Tim Luscombe's fast-paced adaptation of a true Jane Austen classic was presented to an appreciative packed house on Wednesday night by the touring Theatre Royal from Bury St Edmunds. But this was no ordinary performance, as friends of the Northcott as well as ardent Austen fans were offered a pre-show tantaliser of meeting the show’s Exeter-based designer Kit Surrey and the Northcott's Wardrobe Manager Beth de Tisi as they revealed the secrets of how the glamour of the 18th century Regency period was recreated for the stage.
They delighted the audience by sharing the intriguing journey the production has taken from the first day of rehearsals to its premier on the stage of the Theatre Royal Bury St Edmunds and the subsequent national tour. And the costumes really are exquisite, almost the stars of the show themselves.
The set, simple as it was, had the desired effect of putting a spotlight on the performances of the eight talented actors. Sensitively directed by Colin Blumenau, the cast brought to life the social manoeuvrings and manipulations of the Prices, Bertrams and Crawfords as Fanny finds her feet in the microcosm that is Mansfield Park.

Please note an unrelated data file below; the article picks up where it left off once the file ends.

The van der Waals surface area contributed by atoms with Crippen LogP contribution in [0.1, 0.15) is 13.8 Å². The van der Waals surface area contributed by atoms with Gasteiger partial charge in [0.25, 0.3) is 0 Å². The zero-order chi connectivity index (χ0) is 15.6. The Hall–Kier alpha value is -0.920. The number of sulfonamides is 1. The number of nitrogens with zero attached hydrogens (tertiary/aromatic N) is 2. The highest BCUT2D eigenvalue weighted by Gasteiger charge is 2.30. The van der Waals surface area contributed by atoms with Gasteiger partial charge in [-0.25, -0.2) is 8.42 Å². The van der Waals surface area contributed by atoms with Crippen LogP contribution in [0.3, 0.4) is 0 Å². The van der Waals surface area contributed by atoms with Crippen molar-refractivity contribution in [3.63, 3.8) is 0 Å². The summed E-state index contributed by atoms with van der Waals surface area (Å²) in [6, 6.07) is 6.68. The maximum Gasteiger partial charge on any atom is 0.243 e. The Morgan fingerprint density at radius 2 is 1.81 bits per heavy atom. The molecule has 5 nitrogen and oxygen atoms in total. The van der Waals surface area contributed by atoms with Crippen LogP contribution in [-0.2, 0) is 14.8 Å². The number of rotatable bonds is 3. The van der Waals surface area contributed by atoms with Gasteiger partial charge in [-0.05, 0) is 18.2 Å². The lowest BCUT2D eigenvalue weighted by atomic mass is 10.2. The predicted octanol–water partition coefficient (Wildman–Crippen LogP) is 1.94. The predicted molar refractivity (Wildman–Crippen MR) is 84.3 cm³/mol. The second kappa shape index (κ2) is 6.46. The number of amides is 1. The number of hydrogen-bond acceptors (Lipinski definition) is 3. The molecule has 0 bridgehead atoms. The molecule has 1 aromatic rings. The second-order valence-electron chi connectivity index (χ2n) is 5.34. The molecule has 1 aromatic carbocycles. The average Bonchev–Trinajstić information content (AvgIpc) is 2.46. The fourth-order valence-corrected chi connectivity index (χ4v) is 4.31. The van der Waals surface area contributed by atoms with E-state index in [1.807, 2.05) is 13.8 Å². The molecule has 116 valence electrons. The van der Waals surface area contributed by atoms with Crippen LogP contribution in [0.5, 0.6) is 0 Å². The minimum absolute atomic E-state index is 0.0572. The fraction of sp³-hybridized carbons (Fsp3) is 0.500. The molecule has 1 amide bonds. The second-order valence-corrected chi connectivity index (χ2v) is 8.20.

Even those who have not watched an Austen adaptation before would be swept along by the trials and tribulations of family rivalries, class battles and social niceties.
The acting was of an extremely high calibre, if at some points a few stumbles over lines made me nervous from time to time. My special mentions would go to the witty performance of Karen Ascoe who portrays eloquently the insufferable Mrs Norris/Mrs Price and Pete Ashmore, who manages to make Edmund Bertram a thoroughly engaging young man.
Meanwhile Samuel Collings is impressive as the charismatic but flawed Henry and Geoff Arnold (in his professional debut) is outstanding as the weak-willed Tom. Playing Sir Thomas/Mr Price, Richard Heap brings a certain level of gravitas to the performance. However my highest praise would go to Ffion Jolly, who plays the charming, quietly feisty Fanny who had my attention from the moment she walked onto the stage.
And if that was not enough, the audience also had the opportunity of staying behind in the auditorium after the performance for an intimate post-show chat with an obliging and engaging cast.
There are still one or two seats left for Friday and Saturday's performance, and I would thoroughly recommend a viewing if you get the chance.